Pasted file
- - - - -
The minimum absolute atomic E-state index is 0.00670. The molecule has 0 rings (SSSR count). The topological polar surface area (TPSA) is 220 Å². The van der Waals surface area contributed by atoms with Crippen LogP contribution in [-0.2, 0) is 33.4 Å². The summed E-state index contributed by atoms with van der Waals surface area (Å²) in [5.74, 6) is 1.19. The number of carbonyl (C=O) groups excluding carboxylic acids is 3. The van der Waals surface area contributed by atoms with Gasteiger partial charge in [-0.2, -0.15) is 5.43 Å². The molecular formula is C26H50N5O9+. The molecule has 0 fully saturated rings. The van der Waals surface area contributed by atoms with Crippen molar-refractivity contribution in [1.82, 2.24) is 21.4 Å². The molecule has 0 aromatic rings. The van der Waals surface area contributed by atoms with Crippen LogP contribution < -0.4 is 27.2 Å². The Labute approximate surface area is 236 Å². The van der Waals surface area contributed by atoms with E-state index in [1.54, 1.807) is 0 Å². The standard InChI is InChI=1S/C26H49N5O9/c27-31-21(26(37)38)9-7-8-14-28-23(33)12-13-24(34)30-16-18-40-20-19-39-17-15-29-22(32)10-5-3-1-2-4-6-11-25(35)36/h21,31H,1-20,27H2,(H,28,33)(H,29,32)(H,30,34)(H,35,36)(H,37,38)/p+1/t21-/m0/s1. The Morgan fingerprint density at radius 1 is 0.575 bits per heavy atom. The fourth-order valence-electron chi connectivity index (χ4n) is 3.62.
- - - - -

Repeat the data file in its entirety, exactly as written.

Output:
The minimum absolute atomic E-state index is 0.00670. The molecule has 0 rings (SSSR count). The topological polar surface area (TPSA) is 220 Å². The van der Waals surface area contributed by atoms with Crippen LogP contribution in [-0.2, 0) is 33.4 Å². The summed E-state index contributed by atoms with van der Waals surface area (Å²) in [5.74, 6) is 1.19. The number of carbonyl (C=O) groups excluding carboxylic acids is 3. The van der Waals surface area contributed by atoms with Gasteiger partial charge in [-0.2, -0.15) is 5.43 Å². The molecular formula is C26H50N5O9+. The molecule has 0 fully saturated rings. The van der Waals surface area contributed by atoms with Crippen molar-refractivity contribution in [1.82, 2.24) is 21.4 Å². The molecule has 0 aromatic rings. The van der Waals surface area contributed by atoms with Crippen LogP contribution < -0.4 is 27.2 Å². The Labute approximate surface area is 236 Å². The van der Waals surface area contributed by atoms with E-state index in [1.54, 1.807) is 0 Å². The standard InChI is InChI=1S/C26H49N5O9/c27-31-21(26(37)38)9-7-8-14-28-23(33)12-13-24(34)30-16-18-40-20-19-39-17-15-29-22(32)10-5-3-1-2-4-6-11-25(35)36/h21,31H,1-20,27H2,(H,28,33)(H,29,32)(H,30,34)(H,35,36)(H,37,38)/p+1/t21-/m0/s1. The Morgan fingerprint density at radius 1 is 0.575 bits per heavy atom. The fourth-order valence-electron chi connectivity index (χ4n) is 3.62.